During his third stay in Paris in 1894, Santiago Rusiñol lived on the Île St.‑Louis, behind the Île de la Cité on the Seine, extremely close to where this picture was painted.
It is very possible that this work dates from that time. Although stylistically it could also have been painted in 1890‑1891 during his stay at the Moulin de la Galette, his subjects were then usually limited to scenes of Montmartre, even though he sometimes also painted the Seine. In any event, it is unlikely that this picture was been painted before 1890 or after 1895. It is an excellent work from one of Rusiñol’s most quintessential periods – a clear exponent of his typical grey and restrained Impressionism. “Everything is peace and relaxation in that poetic spot”, said the artist himself, referring to a place next to the one portrayed in the picture. “Surrounded by the Seine, the noise of the great city of Paris can scarcely be heard in the distance. It comes like the breath of an echo, like the fatigue of a people”. In this picture Rusiñol’s paradoxical yearning for calm can be appreciated. This contrasts with the very vital image of Rusiñol as a public figure and even, to a large extent, of the artist as a writer. In works like this, focused on an aspect already painted by French Impressionists such as Guillaumin and Signac (who in his time was considered prosaic and anodyne), Spanish painting would be characterized by a theme that, six years later, would have a more aggressive, fully Impressionistic continuation in the vigorous views of the Seine by Marian Pidelaserra and Pere Ysern Alié.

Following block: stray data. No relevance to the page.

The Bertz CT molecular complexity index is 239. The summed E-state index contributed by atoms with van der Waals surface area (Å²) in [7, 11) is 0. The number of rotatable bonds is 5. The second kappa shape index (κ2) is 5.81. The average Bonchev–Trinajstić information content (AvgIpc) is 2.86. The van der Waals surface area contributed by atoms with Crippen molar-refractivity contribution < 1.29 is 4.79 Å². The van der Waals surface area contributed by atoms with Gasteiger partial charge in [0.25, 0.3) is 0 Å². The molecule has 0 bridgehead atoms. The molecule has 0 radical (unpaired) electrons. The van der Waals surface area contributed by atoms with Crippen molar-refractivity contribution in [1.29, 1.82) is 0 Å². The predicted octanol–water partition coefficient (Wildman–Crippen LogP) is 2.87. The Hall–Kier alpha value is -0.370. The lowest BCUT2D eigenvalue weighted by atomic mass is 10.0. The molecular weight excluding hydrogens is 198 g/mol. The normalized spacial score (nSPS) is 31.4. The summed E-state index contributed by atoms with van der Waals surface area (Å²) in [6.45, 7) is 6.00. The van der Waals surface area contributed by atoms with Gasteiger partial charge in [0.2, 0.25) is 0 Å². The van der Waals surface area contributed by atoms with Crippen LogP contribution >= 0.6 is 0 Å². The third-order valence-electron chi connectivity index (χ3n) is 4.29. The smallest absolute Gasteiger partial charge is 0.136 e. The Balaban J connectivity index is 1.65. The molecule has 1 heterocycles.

Rusiñol did not excessively indulge his enjoyment of painting the Seine, although he produced remarkable works based on the river, such as L´Île de St.‑Louis of the former Colección Sala (now in the Museum of Montserrat Monastery). The oil painting under discussion has the same co-ordinates, even though it may not be the same Seine that the artist showed at his one-man exhibition in the Sala Parés in Barcelona in October 1894: “That view of the shadows reflected in the phosphorescent waters of the river”, said art critic Raimon Casellas of the picture, relating it to the ninth Norwegian school, and no doubt referring to Fritz Thaulow and Erik Werenskjold.